There are rare occasions in which sarcasm is warranted and maybe even welcomed. And then there are the other 364 days of the year. The following will be an example of the latter, I fear.
Recently Sara and I submitted a loan directly to one of our investors. This is not normal protocol – typically our loans are underwritten “in-house” by our own company. We submit loans directly to our investors only in cases where we are uncertain if the loan can be purchased on the secondary market. In this case the culprit was farm loss on a tax return.
About a week after submitting the loan we received a phone call from the underwriter. Unfortunately, the news was not good: he was declining our loan submission. Not one to give in easily, I asked the question that most underwriters dread being asked – “why is this loan being declined?” Sara and I were informed that this underwriter had vast resources at his disposal, including satellite images from google maps. Armed with these shocking images, he was able to determine that our customers’ property was infested with Christmas trees. Rabid, sap oozing, brain eating zombie Christmas trees. The Christmas Tree Zombie Apocalypse had hit Astoria.
Not wishing to cause a general panic, I calmly asked the underwriter how he could tell that the trees were in fact, Christmas trees. Once again, the dreaded satellite images were brought into the conversation. At this point, sarcasm seemed like a good idea. So, of course, I had to ask: “Did the satellite images confirm the trees in question were indeed, Christmas trees? Were there little presents under each of them?” As could be expected, this witty repartee was none too appreciated by the underwriter. I’m glad that he doesn’t realize that these trees may in fact be spreading, infecting other trees all the while singing Christmas carols and stealing sugar cookies.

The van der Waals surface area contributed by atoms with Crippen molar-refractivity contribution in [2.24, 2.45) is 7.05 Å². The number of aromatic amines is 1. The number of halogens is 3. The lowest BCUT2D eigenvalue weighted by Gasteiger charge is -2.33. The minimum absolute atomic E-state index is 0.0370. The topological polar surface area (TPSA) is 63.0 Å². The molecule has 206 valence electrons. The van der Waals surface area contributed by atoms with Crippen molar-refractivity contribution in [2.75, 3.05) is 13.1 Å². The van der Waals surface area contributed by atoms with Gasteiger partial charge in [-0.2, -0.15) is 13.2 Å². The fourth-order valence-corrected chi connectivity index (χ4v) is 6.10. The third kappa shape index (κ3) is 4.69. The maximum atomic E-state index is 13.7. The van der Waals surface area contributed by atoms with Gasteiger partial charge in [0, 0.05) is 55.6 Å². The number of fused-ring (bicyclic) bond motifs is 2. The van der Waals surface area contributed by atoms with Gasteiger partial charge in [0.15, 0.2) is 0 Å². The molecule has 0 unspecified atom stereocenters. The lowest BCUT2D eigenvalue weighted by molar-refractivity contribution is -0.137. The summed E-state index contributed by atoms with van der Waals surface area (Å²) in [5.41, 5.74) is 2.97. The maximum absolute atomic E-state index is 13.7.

In all seriousness, there are only a few trees on the property none of which are rabid, eat brains or sing witty versions of the “Island of Misfit Toys” with lyrics that would shock a sailor. The field full of trees is actually just a field. Full of grass. With an occasional horse. And yet, at this point I can’t seem to convince the underwriter that the satellite images are wrong.
Maybe I should just tell him that the field was infested with Christmas trees but that they turned into Zombies and have now left the property in search of brains and hot chocolate.
So if your Christmas tree comes from Astoria, watch out. Keep your hot cocoa and cookies locked up.